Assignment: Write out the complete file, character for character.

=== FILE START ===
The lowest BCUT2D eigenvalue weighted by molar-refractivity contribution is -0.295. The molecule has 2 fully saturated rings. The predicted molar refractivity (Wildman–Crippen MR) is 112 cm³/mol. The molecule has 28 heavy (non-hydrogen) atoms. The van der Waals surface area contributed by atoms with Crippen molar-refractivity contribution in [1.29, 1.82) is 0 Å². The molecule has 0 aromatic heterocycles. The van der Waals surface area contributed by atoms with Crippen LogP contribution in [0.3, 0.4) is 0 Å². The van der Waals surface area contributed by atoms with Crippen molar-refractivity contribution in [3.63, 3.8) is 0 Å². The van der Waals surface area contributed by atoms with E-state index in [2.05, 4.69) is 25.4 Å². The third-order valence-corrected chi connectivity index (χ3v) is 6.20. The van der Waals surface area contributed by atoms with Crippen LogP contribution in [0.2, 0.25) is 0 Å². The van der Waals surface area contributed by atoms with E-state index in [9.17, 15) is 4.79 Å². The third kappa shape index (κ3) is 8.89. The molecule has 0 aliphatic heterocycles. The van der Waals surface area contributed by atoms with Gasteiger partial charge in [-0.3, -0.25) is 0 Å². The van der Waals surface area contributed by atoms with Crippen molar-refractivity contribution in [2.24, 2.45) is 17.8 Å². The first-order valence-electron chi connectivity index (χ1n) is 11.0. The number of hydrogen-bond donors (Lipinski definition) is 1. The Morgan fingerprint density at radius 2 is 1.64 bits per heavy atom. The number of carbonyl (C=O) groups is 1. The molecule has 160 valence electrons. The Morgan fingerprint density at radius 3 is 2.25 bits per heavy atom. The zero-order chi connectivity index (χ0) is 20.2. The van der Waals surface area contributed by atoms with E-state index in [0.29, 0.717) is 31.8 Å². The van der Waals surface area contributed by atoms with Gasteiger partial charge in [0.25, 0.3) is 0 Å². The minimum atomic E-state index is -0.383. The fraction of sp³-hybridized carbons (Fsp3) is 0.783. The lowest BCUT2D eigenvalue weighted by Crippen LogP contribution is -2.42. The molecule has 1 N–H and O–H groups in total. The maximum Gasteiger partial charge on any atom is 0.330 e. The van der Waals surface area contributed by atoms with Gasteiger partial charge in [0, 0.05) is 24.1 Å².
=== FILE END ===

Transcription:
The lowest BCUT2D eigenvalue weighted by molar-refractivity contribution is -0.295. The molecule has 2 fully saturated rings. The predicted molar refractivity (Wildman–Crippen MR) is 112 cm³/mol. The molecule has 28 heavy (non-hydrogen) atoms. The van der Waals surface area contributed by atoms with Crippen molar-refractivity contribution in [1.29, 1.82) is 0 Å². The molecule has 0 aromatic heterocycles. The van der Waals surface area contributed by atoms with Crippen LogP contribution in [0.3, 0.4) is 0 Å². The van der Waals surface area contributed by atoms with Crippen molar-refractivity contribution in [3.63, 3.8) is 0 Å². The van der Waals surface area contributed by atoms with E-state index in [2.05, 4.69) is 25.4 Å². The third-order valence-corrected chi connectivity index (χ3v) is 6.20. The van der Waals surface area contributed by atoms with Crippen LogP contribution in [0.2, 0.25) is 0 Å². The van der Waals surface area contributed by atoms with E-state index in [9.17, 15) is 4.79 Å². The third kappa shape index (κ3) is 8.89. The molecule has 0 aliphatic heterocycles. The van der Waals surface area contributed by atoms with Gasteiger partial charge in [-0.3, -0.25) is 0 Å². The van der Waals surface area contributed by atoms with Crippen molar-refractivity contribution in [2.24, 2.45) is 17.8 Å². The first-order valence-electron chi connectivity index (χ1n) is 11.0. The number of hydrogen-bond donors (Lipinski definition) is 1. The Morgan fingerprint density at radius 2 is 1.64 bits per heavy atom. The number of carbonyl (C=O) groups is 1. The molecule has 160 valence electrons. The Morgan fingerprint density at radius 3 is 2.25 bits per heavy atom. The zero-order chi connectivity index (χ0) is 20.2. The van der Waals surface area contributed by atoms with E-state index in [0.29, 0.717) is 31.8 Å². The van der Waals surface area contributed by atoms with Gasteiger partial charge in [0.25, 0.3) is 0 Å². The minimum atomic E-state index is -0.383. The fraction of sp³-hybridized carbons (Fsp3) is 0.783. The lowest BCUT2D eigenvalue weighted by Crippen LogP contribution is -2.42. The molecule has 1 N–H and O–H groups in total. The maximum Gasteiger partial charge on any atom is 0.330 e. The van der Waals surface area contributed by atoms with Gasteiger partial charge in [0, 0.05) is 24.1 Å².